Giethoorn is often referred to as the Venice of the North. This quiet little town in the North East of the Netherlands is certainly charming and worth a daytrip, but it's not Venice. It is too much a village, and not a big city.
The main attraction is the fact that there all canals all over the place and they have typical Giethoorn boats that go underneath. Since it is quite a touristy thing to go here, there are a few restaurants where you can eat or drink coffee.

The town first developed in the 1200s as part of a large nature reserve. The first residents were farmers, and during their farming they uncovered a large quantity of wild goat horns. These horns were from all the goats that died in the 1170 flood. The goat horns gave the town its name, Geytenhoren, which was shortened into its current form, Giethoorn.

The main form of transportation is on the canals. You can get from place to place on a punt, canoe, kayak, or whisper boat. All of the canals are quite narrow, and there are many wooden bridges, so larger watercraft cannot operate in them. The whisper boats are small boats with very quiet electric motors. Punting is quite popular, as you push the boat along using a long pole. The canals are shallow enough that this is used extensively. You can easily stop at a shop or restaurant on the canals, as each has its own dock for boaters to tie up and stop.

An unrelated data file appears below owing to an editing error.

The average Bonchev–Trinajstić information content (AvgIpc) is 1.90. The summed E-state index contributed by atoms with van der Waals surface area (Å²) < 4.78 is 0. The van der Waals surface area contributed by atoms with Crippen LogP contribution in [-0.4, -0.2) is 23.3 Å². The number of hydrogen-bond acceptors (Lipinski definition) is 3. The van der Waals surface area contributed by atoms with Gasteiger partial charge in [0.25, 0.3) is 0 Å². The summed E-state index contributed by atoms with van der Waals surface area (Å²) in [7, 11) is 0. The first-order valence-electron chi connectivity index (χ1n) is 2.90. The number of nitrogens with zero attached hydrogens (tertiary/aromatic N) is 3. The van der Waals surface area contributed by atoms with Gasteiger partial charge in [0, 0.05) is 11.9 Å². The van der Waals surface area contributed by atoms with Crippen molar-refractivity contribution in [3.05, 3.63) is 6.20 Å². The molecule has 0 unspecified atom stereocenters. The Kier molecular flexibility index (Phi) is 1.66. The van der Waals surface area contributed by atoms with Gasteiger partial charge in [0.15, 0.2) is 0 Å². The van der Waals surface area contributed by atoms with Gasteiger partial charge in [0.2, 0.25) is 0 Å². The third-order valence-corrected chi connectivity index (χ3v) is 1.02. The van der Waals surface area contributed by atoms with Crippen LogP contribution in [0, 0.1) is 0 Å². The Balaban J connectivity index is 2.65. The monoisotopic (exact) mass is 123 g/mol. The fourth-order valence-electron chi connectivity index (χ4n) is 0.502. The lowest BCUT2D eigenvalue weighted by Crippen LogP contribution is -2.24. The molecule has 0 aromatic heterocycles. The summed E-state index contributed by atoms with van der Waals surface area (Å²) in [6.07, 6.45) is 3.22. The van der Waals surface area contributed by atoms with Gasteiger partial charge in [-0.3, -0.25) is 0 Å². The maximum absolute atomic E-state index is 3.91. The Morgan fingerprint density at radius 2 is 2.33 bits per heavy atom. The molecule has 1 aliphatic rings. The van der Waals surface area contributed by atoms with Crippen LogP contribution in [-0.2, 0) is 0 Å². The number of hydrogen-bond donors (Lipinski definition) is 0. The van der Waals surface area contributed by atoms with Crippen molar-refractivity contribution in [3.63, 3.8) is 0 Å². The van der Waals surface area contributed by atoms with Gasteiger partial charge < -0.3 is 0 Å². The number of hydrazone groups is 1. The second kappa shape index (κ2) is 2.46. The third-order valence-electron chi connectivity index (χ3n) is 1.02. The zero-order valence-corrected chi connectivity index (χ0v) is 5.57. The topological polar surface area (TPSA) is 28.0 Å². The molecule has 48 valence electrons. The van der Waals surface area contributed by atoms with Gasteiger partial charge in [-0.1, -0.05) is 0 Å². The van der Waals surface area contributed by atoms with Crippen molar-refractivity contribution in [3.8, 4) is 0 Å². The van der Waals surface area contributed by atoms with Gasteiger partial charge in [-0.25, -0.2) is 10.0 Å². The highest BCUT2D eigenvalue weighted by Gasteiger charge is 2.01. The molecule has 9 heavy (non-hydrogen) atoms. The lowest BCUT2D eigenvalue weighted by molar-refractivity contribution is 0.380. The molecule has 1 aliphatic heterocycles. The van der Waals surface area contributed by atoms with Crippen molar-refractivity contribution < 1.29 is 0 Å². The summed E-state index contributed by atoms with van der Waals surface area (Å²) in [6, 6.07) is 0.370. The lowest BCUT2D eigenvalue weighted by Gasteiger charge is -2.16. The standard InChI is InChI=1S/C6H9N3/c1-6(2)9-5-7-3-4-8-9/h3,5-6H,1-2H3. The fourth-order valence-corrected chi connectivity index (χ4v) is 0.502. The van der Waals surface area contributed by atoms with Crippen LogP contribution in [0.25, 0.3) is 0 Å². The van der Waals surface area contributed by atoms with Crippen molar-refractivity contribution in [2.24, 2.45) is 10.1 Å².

There are many activities to enjoy on land, and with all its bicycling and walking paths, you can easily get around town without a car or public transportation. There are some great shops to stop in, such as De Oude Aaarde, which stocks fossils and crystals, and In den coop’ren Duikhelm, which is a scuba diving museum. A great historic stop is a restored farmhouse from the 1800s called ‘t Olde Maat Uus.

Most restaurants only serve regional cuisine, but what is offered is excellent. Some of the best dining spots are near De Harmonie. A popular restaurant is De Lindenhof, which is located in a traditional farmhouse and surrounded by gorgeous gardens. The dishes offered are creative and innovative, and the wine cellar is superb. Another restaurant, De Molenmeester, is located in a mill, and produces regional dishes using local organic produce.

The canals can get very crowded as the day progresses, so getting out and about in the morning is best. Also, you can easily stop in the town for a day, as it is close to Amsterdam and makes for an excellent outing from there.
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